Moribund civil society - The Nation
•Beko Ransome-Kuti's memorial recalls the golden era of civil society and what we miss today
ONCE upon a time, Nigeria had a plethora of vibrant civil society organisations that even the country's erstwhile military rulers could not ignore. We are talking of groups like the Campaign for Democracy (CD), Civil Liberties Organisation, (CLO) and Committee for the Defence of Human Rights (CDHR), among others. The civil society groups, in collaboration with the Nigeria Labour Congress (NLC) fought the military to a standstill by mobilising students, workers and even artisans for civil disobedience, protest marches and strikes during the June 12 struggle. Some of their members were maimed, some killed while others fled the country as a result of the persecution by the military junta.
In short, the history of civil rule that we have today will not be complete without a pride of place accorded the civil society groups. If these groups were so effective in the military era, why have they simply gone to sleep, as it were? This was the question being asked when, on Monday, some eminent Nigerians gathered at a memorial symposium on the 8th anniversary of the death of one of the country's foremost activists, Dr Beko Ransome-Kuti, in Lagos. Beko, as he was fondly called, could easily be referred to as 'Mr. Civil Society' if there is anything like that. He helped to form the CD, Nigeria's first human rights organisation; the group opposed Abacha's dictatorship in 1993. Beko was sentenced to life imprisonment in 1995 by a military tribunal for bringing the mock trial of General Olusegun Obasanjo to the attention of the world, but was freed in 1998 after Abacha's demise.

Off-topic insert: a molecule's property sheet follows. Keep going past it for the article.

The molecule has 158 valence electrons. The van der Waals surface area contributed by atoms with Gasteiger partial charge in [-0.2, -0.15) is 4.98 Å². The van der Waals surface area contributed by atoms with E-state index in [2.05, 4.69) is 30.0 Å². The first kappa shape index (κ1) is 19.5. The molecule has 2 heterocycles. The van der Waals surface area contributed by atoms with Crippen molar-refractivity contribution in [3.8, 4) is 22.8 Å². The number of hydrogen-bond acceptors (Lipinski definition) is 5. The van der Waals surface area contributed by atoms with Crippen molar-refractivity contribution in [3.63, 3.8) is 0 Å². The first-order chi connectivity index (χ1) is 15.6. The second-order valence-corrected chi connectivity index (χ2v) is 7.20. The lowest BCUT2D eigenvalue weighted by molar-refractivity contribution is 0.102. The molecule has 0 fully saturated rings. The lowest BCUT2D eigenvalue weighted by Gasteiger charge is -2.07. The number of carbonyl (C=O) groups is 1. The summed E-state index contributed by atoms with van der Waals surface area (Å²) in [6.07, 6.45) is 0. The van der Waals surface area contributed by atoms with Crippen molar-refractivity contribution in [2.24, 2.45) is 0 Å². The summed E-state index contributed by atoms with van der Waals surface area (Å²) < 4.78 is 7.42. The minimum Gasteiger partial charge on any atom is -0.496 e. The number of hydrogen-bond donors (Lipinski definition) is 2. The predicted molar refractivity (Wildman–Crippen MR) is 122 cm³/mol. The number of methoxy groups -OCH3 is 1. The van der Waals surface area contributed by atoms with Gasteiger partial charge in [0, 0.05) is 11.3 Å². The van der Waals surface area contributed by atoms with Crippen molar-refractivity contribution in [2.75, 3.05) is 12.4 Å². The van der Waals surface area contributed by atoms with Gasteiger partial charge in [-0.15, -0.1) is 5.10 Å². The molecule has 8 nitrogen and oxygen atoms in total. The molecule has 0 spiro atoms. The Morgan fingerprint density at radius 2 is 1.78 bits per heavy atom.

However, Amnesty International adopted him as a prisoner of conscience. It is indeed an understatement to say that the struggle was Beko's life. He was so entrenched in it that many people knew him more as an activist than as a medical doctor that he trained as. As a matter of fact, it was his social activism that made the eminent Nigerians at his memorial symposium to so gather in his remembrance. We salute the organisers of the symposium for keeping Beko's memory alive. There cannot be a better way to immortalise him. Beko kept to the family's tradition in championing the cause of the down-trodden. As chairman of the Lagos State Branch of the Nigerian Medical Association (NMA), and the association's national deputy chair, he kept campaigning against the lack of drugs which was the hallmark of our public hospitals. He was also the president of the CDHR where he twitted power and served as a conduit to articulate mass displeasure against human rights infringement and the frigid military establishment's clampdown on political voices. He was in and out of jailhouses in the course of the struggle.
Sweet should be the memory of such rare a Nigerian who had the choice of the easy life, given his background and all, but chose to pitch his tent with the masses. When we keep celebrating such people in a country that has lost its moral soul, it is like giving an elixir to the young ones who might want to take after him. It is also a way of ensuring that the country is never in short supply of such a moral compass. But the question now is: what has happened to the civil society groups in the country today? Part of the reasons for today's ennui as against then was that the civil society groups left the trenches, perhaps because the military rulers were our common enemy. Now they have been forced back to the barracks. But what we have today is not the kind of democracy that we fought for. So, we need to reinvent protest.
Unfortunately, today many of them have been enlisted in the parochial agenda of the political elite. Sometimes they are tools in the elite's internecine fights. But then, the role of the civil society groups is crucial because they have to provide the leadership, alongside the opposition, to effect the desired change that the country yearns for. Sometimes too, they can check an overwrought opposition. We know they have their challenges, but these have always been there; what is now lacking is the will to make the kind of sacrifice that Beko and others made to overthrow a repressive era.